He leads Card Player and plays a lot of cards, a hobbyist of the highest order. This makes Shulman patriarch of the “First Family of Poker”—Allyn is a champion in her own right (with more than $1 million in winnings) and Jeff is one of only three people this century to make the final table at two World Series of Pokers (2001 and 2009).

Reflecting on a still-vibrant career, Shulman believes that success in business and in poker comes from the same place.

“In business,” he says, “if you do the right things at the right times in the right places and with the right people, sometimes you get lucky. I’ve never won a poker tournament without getting lucky. I’ve also never won one where I wasn’t playing my best game. The two go together.”

Power of a game plan

Recently, Foster School students had the opportunity to hear from Steve Forbes and Rich Karlgaard, two of the powerhouses behind Forbes magazine. The topic of the talk was “The Power of a Game Plan.” It was an opportunity for students to ask Forbes and Karlgaard about the international and domestic business outlook and how they (students) can plan for the future.

Steve Forbes is chairman and editor-in-chief of Forbes Media. He has also authored several books; his most recent one is titled: Freedom Manifesto – Why Free Markets are Moral and Big Government Isn’t. He holds a BA in history from Princeton University.

Rich Karlgaard is the publisher of Forbes magazine and writes a biweekly column called Innovation Rules. He’s also an entrepreneur, an active angel investor, and sits on three outside boards. He’s also co-winner of the Ernst & Young Northern California Entrepreneur of the Year Award. He holds a BA from Stanford University.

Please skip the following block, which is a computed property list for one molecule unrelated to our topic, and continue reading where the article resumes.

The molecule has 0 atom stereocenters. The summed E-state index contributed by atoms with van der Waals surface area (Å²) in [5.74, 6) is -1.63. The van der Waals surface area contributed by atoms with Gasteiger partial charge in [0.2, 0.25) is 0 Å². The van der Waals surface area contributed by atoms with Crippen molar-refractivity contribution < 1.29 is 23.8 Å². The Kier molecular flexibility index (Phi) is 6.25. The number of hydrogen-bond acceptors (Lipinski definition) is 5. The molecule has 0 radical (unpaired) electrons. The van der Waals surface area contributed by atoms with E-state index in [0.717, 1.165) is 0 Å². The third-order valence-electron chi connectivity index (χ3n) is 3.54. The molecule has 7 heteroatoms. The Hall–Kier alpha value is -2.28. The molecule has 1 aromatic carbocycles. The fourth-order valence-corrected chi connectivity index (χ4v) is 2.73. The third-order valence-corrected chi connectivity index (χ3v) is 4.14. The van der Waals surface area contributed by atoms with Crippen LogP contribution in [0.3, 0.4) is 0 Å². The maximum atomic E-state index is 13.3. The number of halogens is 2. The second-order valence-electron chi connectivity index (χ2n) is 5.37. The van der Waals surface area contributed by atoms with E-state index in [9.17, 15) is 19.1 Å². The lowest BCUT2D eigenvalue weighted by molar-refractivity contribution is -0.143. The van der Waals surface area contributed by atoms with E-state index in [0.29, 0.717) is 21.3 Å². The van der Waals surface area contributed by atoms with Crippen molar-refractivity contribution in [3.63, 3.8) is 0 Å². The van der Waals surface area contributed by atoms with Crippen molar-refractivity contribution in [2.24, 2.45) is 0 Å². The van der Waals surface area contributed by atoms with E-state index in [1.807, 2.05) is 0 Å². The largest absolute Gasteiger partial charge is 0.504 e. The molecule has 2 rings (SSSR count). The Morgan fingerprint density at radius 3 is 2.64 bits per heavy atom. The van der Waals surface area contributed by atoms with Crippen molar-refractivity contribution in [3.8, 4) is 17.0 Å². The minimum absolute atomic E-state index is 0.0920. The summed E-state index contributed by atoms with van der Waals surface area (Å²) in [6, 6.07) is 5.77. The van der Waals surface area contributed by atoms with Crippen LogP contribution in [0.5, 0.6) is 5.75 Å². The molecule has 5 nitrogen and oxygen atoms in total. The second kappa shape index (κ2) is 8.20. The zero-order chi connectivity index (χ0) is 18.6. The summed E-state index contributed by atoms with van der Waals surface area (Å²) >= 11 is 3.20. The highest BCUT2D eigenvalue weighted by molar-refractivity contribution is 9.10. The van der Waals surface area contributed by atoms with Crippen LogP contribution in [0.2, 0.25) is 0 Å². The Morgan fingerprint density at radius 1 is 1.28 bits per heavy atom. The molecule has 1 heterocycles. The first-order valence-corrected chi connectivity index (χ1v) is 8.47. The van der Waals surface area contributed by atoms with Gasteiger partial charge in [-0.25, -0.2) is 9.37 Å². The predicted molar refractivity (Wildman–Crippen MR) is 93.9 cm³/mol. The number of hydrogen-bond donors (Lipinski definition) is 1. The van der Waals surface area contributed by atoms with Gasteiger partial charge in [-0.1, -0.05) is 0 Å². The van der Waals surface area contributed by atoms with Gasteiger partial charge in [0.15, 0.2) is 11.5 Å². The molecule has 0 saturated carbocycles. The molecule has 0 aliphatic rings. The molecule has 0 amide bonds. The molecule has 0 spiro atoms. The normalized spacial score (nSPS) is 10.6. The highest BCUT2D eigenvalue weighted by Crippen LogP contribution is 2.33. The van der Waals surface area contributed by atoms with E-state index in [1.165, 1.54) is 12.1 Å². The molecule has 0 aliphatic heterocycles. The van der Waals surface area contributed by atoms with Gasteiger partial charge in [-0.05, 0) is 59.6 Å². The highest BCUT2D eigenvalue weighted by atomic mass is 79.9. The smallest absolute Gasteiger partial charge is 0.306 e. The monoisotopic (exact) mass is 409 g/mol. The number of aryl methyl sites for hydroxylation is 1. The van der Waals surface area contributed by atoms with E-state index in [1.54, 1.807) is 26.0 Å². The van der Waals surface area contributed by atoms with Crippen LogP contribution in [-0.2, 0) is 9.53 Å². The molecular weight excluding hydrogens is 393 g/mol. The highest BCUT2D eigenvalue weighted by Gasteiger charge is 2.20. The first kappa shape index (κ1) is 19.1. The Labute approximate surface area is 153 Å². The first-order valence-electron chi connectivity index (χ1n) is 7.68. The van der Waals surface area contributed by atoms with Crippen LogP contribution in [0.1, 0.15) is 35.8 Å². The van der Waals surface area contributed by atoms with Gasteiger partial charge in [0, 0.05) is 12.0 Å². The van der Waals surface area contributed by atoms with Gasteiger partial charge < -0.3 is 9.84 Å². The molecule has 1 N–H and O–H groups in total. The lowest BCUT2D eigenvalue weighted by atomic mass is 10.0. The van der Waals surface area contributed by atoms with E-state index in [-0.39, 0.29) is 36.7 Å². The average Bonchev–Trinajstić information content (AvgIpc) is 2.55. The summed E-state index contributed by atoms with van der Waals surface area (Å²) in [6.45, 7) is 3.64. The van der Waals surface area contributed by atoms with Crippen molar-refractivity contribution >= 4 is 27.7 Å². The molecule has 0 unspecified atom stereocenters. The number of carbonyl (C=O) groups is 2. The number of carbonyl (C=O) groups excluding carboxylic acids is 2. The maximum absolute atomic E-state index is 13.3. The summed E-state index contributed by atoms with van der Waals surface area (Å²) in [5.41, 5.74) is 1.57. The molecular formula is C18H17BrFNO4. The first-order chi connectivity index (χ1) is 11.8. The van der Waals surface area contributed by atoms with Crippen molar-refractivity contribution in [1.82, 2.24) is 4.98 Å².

Highlights from the talk included advice from Karlgaard that to be successful in business, you should know your strengths and then find people with complementary skills. Forbes also told the audience of mostly undergraduates to be prepared to feel adrift and lost for awhile when you first start working after college. It will be the first time your life won’t be structured by school.

Watch the entire talk.

The Power of a Game Plan from the Foster School of Business.

San Francisco Trek

San Francisco Trek 2013

Foster Undergraduate Career Services team understands the importance of giving our students opportunities to engage with employers outside of the Seattle area. With that said, we are happy to report that Foster Undergraduate Career Services had the opportunity to take a group of Foster students to San Francisco to visit five companies. This group of Foster students consisted of finance/accounting majors who are interested in working in the bay area after they graduate. Each visit entailed an overview of the company, in-addition to students getting the opportunity to network with company representatives. During this two-day trek we also had a San Francisco alumni networking night, where we had roughly 40 Foster alumni from the San Francisco area meet up to network with each other as well as our current students.

When we asked some of the students who attended this trek what they liked best about it, here is what they had to say:

“I loved the networking night at Thirsty Bear. It was beyond helpful to socialize and talk with all the alumni. They were beyond helpful and interested in answering all of our questions.”

“I met several great companies that are on my target company list. These companies let their partners, managers and seniors share their work experience. That is very helpful to me. I knew more about these companies and got in touch with people there.”

“Going to the companies and learning about what is out there was definitely the most valuable part of the trip for me. In addition to and along with that, getting the chance to connect and meet with professionals in the field, particularly the UW grads, was great.”

The companies that we had the opportunity to visit on that two-day trek were: